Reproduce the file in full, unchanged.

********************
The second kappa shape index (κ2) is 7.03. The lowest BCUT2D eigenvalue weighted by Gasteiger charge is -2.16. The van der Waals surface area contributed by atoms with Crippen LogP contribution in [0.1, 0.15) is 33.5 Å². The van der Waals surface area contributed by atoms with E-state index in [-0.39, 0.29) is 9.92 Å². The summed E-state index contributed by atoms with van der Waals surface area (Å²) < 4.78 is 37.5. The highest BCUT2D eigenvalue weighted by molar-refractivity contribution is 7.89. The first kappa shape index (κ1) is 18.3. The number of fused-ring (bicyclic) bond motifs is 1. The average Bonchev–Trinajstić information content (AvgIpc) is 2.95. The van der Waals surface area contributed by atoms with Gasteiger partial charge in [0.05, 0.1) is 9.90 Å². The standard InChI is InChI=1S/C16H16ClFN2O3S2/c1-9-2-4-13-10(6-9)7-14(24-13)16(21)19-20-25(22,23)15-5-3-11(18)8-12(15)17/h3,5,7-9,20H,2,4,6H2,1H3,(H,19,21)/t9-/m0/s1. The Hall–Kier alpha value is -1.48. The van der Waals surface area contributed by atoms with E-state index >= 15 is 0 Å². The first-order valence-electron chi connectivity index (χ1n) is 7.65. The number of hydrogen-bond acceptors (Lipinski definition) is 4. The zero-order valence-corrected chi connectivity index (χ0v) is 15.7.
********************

The second kappa shape index (κ2) is 7.03. The lowest BCUT2D eigenvalue weighted by Gasteiger charge is -2.16. The van der Waals surface area contributed by atoms with Crippen LogP contribution in [0.1, 0.15) is 33.5 Å². The van der Waals surface area contributed by atoms with E-state index in [-0.39, 0.29) is 9.92 Å². The summed E-state index contributed by atoms with van der Waals surface area (Å²) < 4.78 is 37.5. The highest BCUT2D eigenvalue weighted by molar-refractivity contribution is 7.89. The first kappa shape index (κ1) is 18.3. The number of fused-ring (bicyclic) bond motifs is 1. The average Bonchev–Trinajstić information content (AvgIpc) is 2.95. The van der Waals surface area contributed by atoms with Gasteiger partial charge in [0.05, 0.1) is 9.90 Å². The standard InChI is InChI=1S/C16H16ClFN2O3S2/c1-9-2-4-13-10(6-9)7-14(24-13)16(21)19-20-25(22,23)15-5-3-11(18)8-12(15)17/h3,5,7-9,20H,2,4,6H2,1H3,(H,19,21)/t9-/m0/s1. The Hall–Kier alpha value is -1.48. The van der Waals surface area contributed by atoms with E-state index >= 15 is 0 Å². The first-order valence-electron chi connectivity index (χ1n) is 7.65. The number of hydrogen-bond acceptors (Lipinski definition) is 4. The zero-order valence-corrected chi connectivity index (χ0v) is 15.7.